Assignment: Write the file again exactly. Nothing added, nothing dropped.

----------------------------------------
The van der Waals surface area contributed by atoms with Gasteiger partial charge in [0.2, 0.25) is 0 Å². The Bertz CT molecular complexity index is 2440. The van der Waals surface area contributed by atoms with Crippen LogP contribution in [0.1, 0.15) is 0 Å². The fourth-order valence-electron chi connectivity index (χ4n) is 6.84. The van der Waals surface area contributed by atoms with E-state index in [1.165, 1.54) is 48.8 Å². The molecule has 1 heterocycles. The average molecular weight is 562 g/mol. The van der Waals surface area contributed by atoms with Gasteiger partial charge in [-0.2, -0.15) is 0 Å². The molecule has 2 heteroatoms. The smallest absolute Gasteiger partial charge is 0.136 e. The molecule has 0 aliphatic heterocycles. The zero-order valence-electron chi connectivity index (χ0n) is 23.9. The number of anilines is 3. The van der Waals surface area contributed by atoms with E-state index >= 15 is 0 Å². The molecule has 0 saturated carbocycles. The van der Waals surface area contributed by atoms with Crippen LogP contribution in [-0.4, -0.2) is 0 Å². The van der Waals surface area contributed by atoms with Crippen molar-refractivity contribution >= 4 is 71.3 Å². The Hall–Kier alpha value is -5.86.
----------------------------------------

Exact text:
The van der Waals surface area contributed by atoms with Gasteiger partial charge in [0.2, 0.25) is 0 Å². The Bertz CT molecular complexity index is 2440. The van der Waals surface area contributed by atoms with Crippen LogP contribution in [0.1, 0.15) is 0 Å². The fourth-order valence-electron chi connectivity index (χ4n) is 6.84. The van der Waals surface area contributed by atoms with E-state index in [1.165, 1.54) is 48.8 Å². The molecule has 1 heterocycles. The average molecular weight is 562 g/mol. The van der Waals surface area contributed by atoms with Gasteiger partial charge in [-0.2, -0.15) is 0 Å². The molecule has 2 heteroatoms. The smallest absolute Gasteiger partial charge is 0.136 e. The molecule has 0 aliphatic heterocycles. The zero-order valence-electron chi connectivity index (χ0n) is 23.9. The number of anilines is 3. The van der Waals surface area contributed by atoms with E-state index >= 15 is 0 Å². The molecule has 0 saturated carbocycles. The van der Waals surface area contributed by atoms with Crippen LogP contribution in [-0.4, -0.2) is 0 Å². The van der Waals surface area contributed by atoms with Crippen molar-refractivity contribution >= 4 is 71.3 Å². The Hall–Kier alpha value is -5.86.